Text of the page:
As for the original techniques, You do have to remember that Japan had different crafting techniques in older times, and therefore supplies. The traditional glue is rice glue, (which was probably the favored technique in older eras because it was easy to make, it's basically mashed glutinous rice and water. It's also used with a variety of other traditional crafts.) You can find recipes for it, although it also takes time to master, and works best with thin silk. It's also the reason so few antique tsumami pieces exist today, because the resulting flowers are extremely fragile.


If you want more info on rice glue and traditional methods, this link is good to check out: [link] (Don't worry, all English, I can't read Japanese either!)

And here's the first of a documentary on youtube, so you can see kanzashi being made: [link] It is in Japanese, but yo can still see what's going on. I believe this video is how many people outside of Japan learned how to do kanzashi before a few started making tutorials.

Thanks for taking the time to read the wall of text, I hope it helps! :)
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:iconsaknika:
Saknika Featured By Owner Nov 7, 2012  Professional Photographer
At first, I was like "Great, a rant", but I'm definitely not one to judge! My feathers get rubbed the wrong way every time I see someone who is wearing a kimono completely and utterly improperly. So I read it with that in mind, and I am glad I did because you answered some questions I'd been asking. The references you linked are especially helpful too. I dug around on my own though as well to confirm it, because I try not to just listen to the word of one person, which I think you can understand. But I can absolutely see why you feel the book is untruthful about what kanzashi really are!

It's actually made me face palm a little bit too, because I never would have thought to starch the silk before using it. Habotai silk is a gorgeous fabric (and I have a lot of it), but I had one hell of a time sewing it. It just wanted to be a wad of silk. Talk about frustrating! I never ever had thought to starch it first. Now I think I might be able to try working with it again, and this time with glue.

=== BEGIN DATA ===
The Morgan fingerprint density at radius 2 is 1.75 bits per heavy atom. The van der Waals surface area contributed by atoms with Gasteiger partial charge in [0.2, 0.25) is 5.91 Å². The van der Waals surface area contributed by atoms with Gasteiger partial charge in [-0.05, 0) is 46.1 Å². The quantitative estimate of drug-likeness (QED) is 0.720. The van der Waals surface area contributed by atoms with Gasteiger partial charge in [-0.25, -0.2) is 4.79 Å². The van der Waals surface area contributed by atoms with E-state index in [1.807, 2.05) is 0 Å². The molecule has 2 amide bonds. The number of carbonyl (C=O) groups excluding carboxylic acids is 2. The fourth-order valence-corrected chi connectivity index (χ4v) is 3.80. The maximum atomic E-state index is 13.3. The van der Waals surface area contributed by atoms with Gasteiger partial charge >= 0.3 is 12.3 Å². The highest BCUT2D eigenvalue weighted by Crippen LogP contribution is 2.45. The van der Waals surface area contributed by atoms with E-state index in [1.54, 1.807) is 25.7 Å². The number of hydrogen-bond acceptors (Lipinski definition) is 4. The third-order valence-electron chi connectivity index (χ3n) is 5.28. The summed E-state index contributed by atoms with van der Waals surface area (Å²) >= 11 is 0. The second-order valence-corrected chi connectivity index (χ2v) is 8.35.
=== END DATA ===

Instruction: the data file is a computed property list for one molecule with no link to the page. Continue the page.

I definitely don't think I'm going to stop making the completely hand-sewn ones, because based off the definition of Tsunami Kanzashi given they technically qualify (making a 2D object 3D), they're just updated for some more every-day fashions. And I really think when it comes to the cotton I typically use, it will be easier to just sew them. But the silk... definitely going to attempt the traditional aspect of it with that stuff. Gonna need tweezers though. Darn, what a shame, I have to go to a craft store... >_>

So no, you've been a great wealth of information and I thank you for it. I just kind of suddenly decided that I wanted to make these flowers about a month and a half ago and dived in with cotton and the book and some YouTube videos. No one around to actually show me what to do or give good information.

I will be bookmarking all the links you gave me, because they're definitely going to be a lifesaver. <3
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:iconstarrystar:
starrystar Featured By Owner Nov 5, 2012
This is excellent! Thank you!!
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:iconeruwaedhielelleth:
EruwaedhielElleth Featured By Owner Nov 7, 2012
You're welcome, I'm glad it's useful!
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:icondeviantcookie:
DeviantCookie Featured By Owner Nov 5, 2012
Everything I wanted in one and pretty page! Thank you! :squee:
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:iconeruwaedhielelleth:
EruwaedhielElleth Featured By Owner Nov 5, 2012
I'm glad you were able to use it, thanks! :)